The phloem originates, and grows outwards from, meristem
A meristem is the tissue in most plants consisting of undifferentiated cells , found in zones of the plant where growth can take place....

atic cells in the vascular cambium
Vascular cambium
The vascular cambium is a part of the morphology of plants. It consists of cells that are partly specialized, for the tissues that transport water solutions, but have not reached any of the final forms that occur in their branch of the specialization graph...

. Phloem is produced in phases. Primary phloem is laid down by the apical meristem and develops from the procambium. Secondary phloem is laid down by the vascular cambium to the inside of the established layer(s) of phloem.

In some eudicot families (Apocynaceae
The Apocynaceae or dogbane family is a family of flowering plants that includes trees, shrubs, herbs, and lianas.Many species are tall trees found in tropical rainforests, and most are from the tropics and subtropics, but some grow in tropical dry, xeric environments. There are also perennial herbs...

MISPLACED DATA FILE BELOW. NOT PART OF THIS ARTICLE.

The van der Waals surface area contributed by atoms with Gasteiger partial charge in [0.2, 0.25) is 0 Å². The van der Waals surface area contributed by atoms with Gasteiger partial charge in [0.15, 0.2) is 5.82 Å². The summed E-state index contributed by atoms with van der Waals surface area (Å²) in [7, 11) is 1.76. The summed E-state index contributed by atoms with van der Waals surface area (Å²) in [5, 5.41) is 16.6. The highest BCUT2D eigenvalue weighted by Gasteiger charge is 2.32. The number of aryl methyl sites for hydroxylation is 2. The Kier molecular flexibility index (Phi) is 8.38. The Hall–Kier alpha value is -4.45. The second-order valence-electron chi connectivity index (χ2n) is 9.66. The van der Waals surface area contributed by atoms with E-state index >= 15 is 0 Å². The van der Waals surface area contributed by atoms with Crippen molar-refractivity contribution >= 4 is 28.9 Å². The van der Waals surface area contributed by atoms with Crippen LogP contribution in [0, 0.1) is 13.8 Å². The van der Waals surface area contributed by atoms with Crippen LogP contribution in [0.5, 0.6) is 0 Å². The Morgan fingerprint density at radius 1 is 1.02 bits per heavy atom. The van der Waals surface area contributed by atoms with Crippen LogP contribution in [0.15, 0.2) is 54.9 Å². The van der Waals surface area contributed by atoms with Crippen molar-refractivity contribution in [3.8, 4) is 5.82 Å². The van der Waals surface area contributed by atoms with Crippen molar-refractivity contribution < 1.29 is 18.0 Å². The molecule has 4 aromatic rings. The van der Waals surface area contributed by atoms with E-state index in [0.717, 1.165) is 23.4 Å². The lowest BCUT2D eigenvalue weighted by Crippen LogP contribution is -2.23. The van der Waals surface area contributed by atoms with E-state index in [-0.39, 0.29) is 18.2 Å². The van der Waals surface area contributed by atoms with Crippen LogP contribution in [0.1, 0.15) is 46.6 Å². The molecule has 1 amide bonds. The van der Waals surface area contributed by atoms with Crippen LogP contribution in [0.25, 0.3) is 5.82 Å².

, Convolvulaceae
Convolvulaceae, known commonly as the bindweed or morning glory family, are a group of about 60 genera and more than 1,650 species of mostly herbaceous vines, but also trees, shrubs and herbs.- Description :...

, Cucurbitaceae
The plant family Cucurbitaceae consists of various squashes, melons, and gourds, including crops such as cucumber, pumpkins, luffas, and watermelons...

, Solanaceae
Solanaceae are a family of flowering plants that include a number of important agricultural crops as well as many toxic plants. The name of the family comes from the Latin Solanum "the nightshade plant", but the further etymology of that word is unclear...

, Myrtaceae
The Myrtaceae or Myrtle family are a family of dicotyledon plants, placed within the order Myrtales. Myrtle, clove, guava, feijoa, allspice, and eucalyptus belong here. All species are woody, with essential oils, and flower parts in multiples of four or five...

, Asteraceae
The Asteraceae or Compositae , is an exceedingly large and widespread family of vascular plants. The group has more than 22,750 currently accepted species, spread across 1620 genera and 12 subfamilies...

), phloem also develops on the inner side of the vascular cambium; in this case, a distinction between external phloem and internal phloem or intraxylary phloem is made. Internal phloem is mostly primary, and begins differentiation later than the external phloem and protoxylem, though it is not without exceptions. In some other families (Amaranthaceae
The flowering plant family Amaranthaceae, the Amaranth family, contains about 176 genera and 2,400 species.- Description :Most of these species are herbs or subshrubs; very few are trees or climbers. Some species are succulent....